Each year between 40 and 50 students are accepted to the program, that has 51 professors with PhD from eight different Faculties and Research Institutes of the University and maintains a yearly enrollment of MSc and DSc students of over a 140 students, and graduates approximately 20 MSc and DSc total, in a two-to-one ratio. Since it inception in 2002, a total of 82 students have graduated. While many have continued their studies on a Doctorate or Posdoctorate level, the majority have gone to work in the government, private industry or to form companies of their own, thus spreading and applying the knowledge, practice and values of sustainability.

Innovative aspects

PMPCA is the first of its kind in our university and in Mexico: it is a collaborative program across the university faculties and facilities; it is multidisciplinary in its organization; it welcomes student from any professional/disciplinary formations; it aims at forming research professionals capable of working in multidisciplinary teams in complex, regional, open problems, with a strong social and ethical commitment; it aims at doing interdisciplinary research; it applies educational innovation, as only through a flexible, project and problem based education, can complex problems be approached. It aims at recognizing local traditions, social organization and ecology. Furthermore, it is the only international master program funded by Conacyt (Mexico).


During the first years of the program, our colleagues at other Mexican universities asked us frequently about the “secret” or our success in establishing this collaborative program. What surprised them was the capacity to gather professors and resources of many kinds from different academic entities, be them faculties or institutes; and then, of course, about other innovative characteristics of the program.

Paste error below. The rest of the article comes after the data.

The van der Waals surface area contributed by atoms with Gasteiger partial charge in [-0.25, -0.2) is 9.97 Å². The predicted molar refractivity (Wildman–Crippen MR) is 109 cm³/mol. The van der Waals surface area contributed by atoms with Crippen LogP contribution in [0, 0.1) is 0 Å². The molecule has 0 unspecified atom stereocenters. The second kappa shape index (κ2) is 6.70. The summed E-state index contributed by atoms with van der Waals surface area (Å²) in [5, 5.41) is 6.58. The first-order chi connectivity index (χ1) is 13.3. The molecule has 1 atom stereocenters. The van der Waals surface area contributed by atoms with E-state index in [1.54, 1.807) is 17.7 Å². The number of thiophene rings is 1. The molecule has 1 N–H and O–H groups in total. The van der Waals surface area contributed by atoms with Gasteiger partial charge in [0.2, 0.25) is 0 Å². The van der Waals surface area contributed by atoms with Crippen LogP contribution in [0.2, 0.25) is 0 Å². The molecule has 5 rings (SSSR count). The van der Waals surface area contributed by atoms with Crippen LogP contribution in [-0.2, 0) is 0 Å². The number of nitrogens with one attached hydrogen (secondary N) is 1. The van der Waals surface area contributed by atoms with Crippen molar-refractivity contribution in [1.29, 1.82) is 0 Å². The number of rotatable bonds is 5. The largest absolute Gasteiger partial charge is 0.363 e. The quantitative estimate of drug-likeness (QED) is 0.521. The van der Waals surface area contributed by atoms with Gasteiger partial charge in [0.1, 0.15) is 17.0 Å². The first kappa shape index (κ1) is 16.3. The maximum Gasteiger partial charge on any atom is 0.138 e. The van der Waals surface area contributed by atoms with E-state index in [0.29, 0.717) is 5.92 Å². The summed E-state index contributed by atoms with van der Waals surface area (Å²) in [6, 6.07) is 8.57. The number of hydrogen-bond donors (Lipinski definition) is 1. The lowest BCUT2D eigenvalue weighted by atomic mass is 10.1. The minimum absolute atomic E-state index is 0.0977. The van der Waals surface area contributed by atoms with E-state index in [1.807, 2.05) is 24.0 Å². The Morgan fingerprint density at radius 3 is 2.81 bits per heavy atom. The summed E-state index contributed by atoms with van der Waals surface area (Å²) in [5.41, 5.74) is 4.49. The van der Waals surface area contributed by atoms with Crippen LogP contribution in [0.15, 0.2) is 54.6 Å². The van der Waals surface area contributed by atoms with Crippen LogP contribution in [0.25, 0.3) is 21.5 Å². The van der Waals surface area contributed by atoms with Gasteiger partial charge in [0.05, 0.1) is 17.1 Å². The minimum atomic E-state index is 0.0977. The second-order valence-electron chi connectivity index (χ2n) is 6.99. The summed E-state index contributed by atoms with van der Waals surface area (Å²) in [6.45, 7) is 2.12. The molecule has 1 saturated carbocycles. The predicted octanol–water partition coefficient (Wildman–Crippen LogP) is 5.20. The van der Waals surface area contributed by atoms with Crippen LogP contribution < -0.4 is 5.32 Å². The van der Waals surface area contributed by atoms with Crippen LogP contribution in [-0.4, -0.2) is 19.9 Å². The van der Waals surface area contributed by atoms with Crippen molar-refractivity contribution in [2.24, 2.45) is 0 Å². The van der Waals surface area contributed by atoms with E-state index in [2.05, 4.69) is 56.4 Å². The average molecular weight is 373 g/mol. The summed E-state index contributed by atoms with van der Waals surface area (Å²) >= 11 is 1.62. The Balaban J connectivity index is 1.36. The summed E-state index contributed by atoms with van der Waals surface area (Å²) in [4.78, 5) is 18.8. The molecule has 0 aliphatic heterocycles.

We used to tell them that, of course, there is no simple answer or “secret”. Many of the conditions that allowed the success of this initiative took years, and big efforts to build up, and many of these conditions where somewhat casuistic, particularly the existence of the required leaderships. After sharing widely our “secret” many have tried unsuccessfully to reproduce the experience, and many would not even try. We will not describe or discuss these conditions here, as it would be quite extensive and the subject of other paper, although in general we would say that the national prestige and formal collegiate style of our university were essential.

The Agenda Ambiental communication activities and partnerships have been important for the popularity of the PMPCA (http://ambiental.uaslp.mx/pmpca/), including our website (http://ambiental.uaslp.mx/), conceived as an information tool, but also as a service to academics in the environmental and sustainability field, as well as in education. Furthermore, the authors were founders and have kept active relations and personal leadership with the Mexican Consortium of University Programs in Environment and Sustainability (Complexus, http://www.complexus.org.mx/) and with the National Academy of Environmental Education (ANEA, http://anea.org.mx/), and frequently organize or support their annual meetings and conferences, as well as their websites. The National Association of Mexican Institutions of Higher Education (ANUIES, http://www.anuies.mx/) has seconded our drive to include environmental indicators in the assessment of quality of HE institutions; and recently the Ministry of Education(SEP, http://www.sep.gob.mx/), included this parameters in its 2010 assessment of HEI evaluation.


About the author

Pablo Medellín Milán is professor, Autonomous University of San Luis Potosí, México. Nowadays Coordinator of the Environmental Agenda of the UASLP. E-mail: pmm@uaslp.mx; Web Site: http://ambiental.uaslp.mx Postal address: Manuel Nava 201, Zona Universitaria, San Luis Potosí SLP 78210; Mexico.

L. M. NIeto Caraveo is professor, Autonomous University of San Luís Potosí. Nowadays.,academic coordinator of the UASLP


  • UNESCO. United Nations Educational, Scientific and Cultural Organization
  • The Catalan Association of Public Universities (ACUP)